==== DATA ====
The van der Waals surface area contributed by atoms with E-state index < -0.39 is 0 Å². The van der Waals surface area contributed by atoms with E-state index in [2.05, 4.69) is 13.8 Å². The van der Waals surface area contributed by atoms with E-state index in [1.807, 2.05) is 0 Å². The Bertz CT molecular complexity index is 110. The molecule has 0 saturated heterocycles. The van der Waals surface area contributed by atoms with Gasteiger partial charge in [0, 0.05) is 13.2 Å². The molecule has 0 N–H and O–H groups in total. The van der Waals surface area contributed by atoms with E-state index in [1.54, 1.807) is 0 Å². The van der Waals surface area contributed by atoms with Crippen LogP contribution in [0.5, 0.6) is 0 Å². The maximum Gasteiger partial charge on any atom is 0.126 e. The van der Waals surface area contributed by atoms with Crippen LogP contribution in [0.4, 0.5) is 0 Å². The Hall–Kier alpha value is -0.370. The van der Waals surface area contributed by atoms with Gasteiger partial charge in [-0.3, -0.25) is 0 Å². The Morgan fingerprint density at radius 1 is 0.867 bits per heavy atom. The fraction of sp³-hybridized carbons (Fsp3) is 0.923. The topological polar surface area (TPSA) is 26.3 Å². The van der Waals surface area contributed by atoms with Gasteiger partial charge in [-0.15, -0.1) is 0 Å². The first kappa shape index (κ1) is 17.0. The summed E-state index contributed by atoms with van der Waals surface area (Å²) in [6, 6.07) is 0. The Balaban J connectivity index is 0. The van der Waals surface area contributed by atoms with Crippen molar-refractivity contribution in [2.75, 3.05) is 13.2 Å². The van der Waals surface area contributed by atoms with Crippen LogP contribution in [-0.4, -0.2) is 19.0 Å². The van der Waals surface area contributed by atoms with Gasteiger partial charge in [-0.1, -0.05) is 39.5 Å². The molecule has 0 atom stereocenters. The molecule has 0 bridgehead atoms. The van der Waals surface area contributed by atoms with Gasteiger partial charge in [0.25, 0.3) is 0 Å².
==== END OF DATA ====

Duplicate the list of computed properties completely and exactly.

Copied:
The van der Waals surface area contributed by atoms with E-state index < -0.39 is 0 Å². The van der Waals surface area contributed by atoms with E-state index in [2.05, 4.69) is 13.8 Å². The van der Waals surface area contributed by atoms with E-state index in [1.807, 2.05) is 0 Å². The Bertz CT molecular complexity index is 110. The molecule has 0 saturated heterocycles. The van der Waals surface area contributed by atoms with Gasteiger partial charge in [0, 0.05) is 13.2 Å². The molecule has 0 N–H and O–H groups in total. The van der Waals surface area contributed by atoms with E-state index in [1.54, 1.807) is 0 Å². The van der Waals surface area contributed by atoms with Crippen LogP contribution in [0.5, 0.6) is 0 Å². The maximum Gasteiger partial charge on any atom is 0.126 e. The van der Waals surface area contributed by atoms with Crippen LogP contribution in [0.4, 0.5) is 0 Å². The Hall–Kier alpha value is -0.370. The van der Waals surface area contributed by atoms with Gasteiger partial charge in [-0.3, -0.25) is 0 Å². The Morgan fingerprint density at radius 1 is 0.867 bits per heavy atom. The fraction of sp³-hybridized carbons (Fsp3) is 0.923. The topological polar surface area (TPSA) is 26.3 Å². The van der Waals surface area contributed by atoms with Gasteiger partial charge in [-0.15, -0.1) is 0 Å². The first kappa shape index (κ1) is 17.0. The summed E-state index contributed by atoms with van der Waals surface area (Å²) in [6, 6.07) is 0. The Balaban J connectivity index is 0. The van der Waals surface area contributed by atoms with Crippen molar-refractivity contribution in [2.75, 3.05) is 13.2 Å². The van der Waals surface area contributed by atoms with Crippen LogP contribution in [-0.4, -0.2) is 19.0 Å². The van der Waals surface area contributed by atoms with Gasteiger partial charge in [-0.1, -0.05) is 39.5 Å². The molecule has 0 atom stereocenters. The molecule has 0 bridgehead atoms. The van der Waals surface area contributed by atoms with Gasteiger partial charge in [0.25, 0.3) is 0 Å².